A political and equalities activist has become the first black man to be elected head of an Oxbridge college. Lord Simon Woolley, founding director of campaign group Operation Black Vote, will be the newly elected principal of Cambridge University's Homerton College. The former Equality and Human Rights Commissioner reportedly said it was a "must-have role". He will succeed Professor Geoffrey Ward on 1st October 2021.
Simon Woolley is the Founding Director of Operation Black Vote, the internationally renowned campaigning NGO which he launched in 1996. OBV works with ethnic minorities in the UK to increase understanding of civic society, participation in Parliament and public life, and to promote equality and human rights. Formerly an Equality and Human Rights Commissioner, in 2018 Lord Woolley was appointed by Prime Minister Theresa May to create and lead the UK Government’s pioneering Race Disparity Unit. The Unit collects, analyses and publishes data on how crime, education and health are affected by ethnicity.
Lord Woolley said, “What a truly great honour to be appointed the next Principal of Homerton College. Its history, from its origins in the East end of London, and its values of inclusion, dynamism and integrity, along with its vision to be a beacon of hope and academic excellence, make this a must-have role. It’s a great privilege to follow in the footsteps of Professor Geoff Ward, and I hope I can balance the College’s friendliness and warmth with ambition, as he has done so well. I’m excited to get to know the staff and students in Homerton and the wider University of Cambridge, and I’m excited for the next part of Homerton’s journey.”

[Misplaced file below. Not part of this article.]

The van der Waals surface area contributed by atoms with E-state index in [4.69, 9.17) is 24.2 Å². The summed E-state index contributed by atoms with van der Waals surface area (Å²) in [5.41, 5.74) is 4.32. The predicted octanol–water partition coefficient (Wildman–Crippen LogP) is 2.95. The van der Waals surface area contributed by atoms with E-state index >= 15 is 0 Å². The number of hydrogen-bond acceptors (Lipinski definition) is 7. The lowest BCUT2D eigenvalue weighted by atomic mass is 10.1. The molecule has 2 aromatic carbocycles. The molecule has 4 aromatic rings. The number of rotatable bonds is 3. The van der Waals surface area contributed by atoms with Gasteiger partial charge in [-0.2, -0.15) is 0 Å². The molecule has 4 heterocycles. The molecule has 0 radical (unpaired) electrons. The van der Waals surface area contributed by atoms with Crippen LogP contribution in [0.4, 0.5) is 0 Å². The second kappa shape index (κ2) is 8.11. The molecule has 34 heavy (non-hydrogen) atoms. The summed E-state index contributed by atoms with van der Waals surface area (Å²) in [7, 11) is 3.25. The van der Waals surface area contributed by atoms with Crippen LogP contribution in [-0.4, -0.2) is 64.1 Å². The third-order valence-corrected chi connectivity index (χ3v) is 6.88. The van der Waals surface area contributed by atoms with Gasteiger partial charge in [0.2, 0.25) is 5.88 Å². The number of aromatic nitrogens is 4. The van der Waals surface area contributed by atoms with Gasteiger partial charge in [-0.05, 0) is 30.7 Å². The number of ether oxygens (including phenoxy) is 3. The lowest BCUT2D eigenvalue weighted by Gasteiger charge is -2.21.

Fostered and then adopted as a small child, Lord Woolley grew up on a council estate in Leicester, and left school without A-levels. Lord Woolley has a track record of addressing representational imbalances, transforming institutions, and nurturing individuals. His cross-party and cross-sector work with Operation Black Vote has seen the number of MPs from black and minority ethnic backgrounds rise from 4 to 65 over the past two decades. In collaboration with Magdalen College, Oxford, he has been instrumental in the development of Pathway to Success, a programme designed to equip future BME leaders with the tools and knowledge required for senior leadership.
Simon Woolley was knighted in the Queen’s Birthday Honours in June 2019 and was created a life peer in December of the same year.
Sonita Alleyne was elected as head of Jesus College, Cambridge in 2019 and Baroness Amos at University College, Oxford in 2020.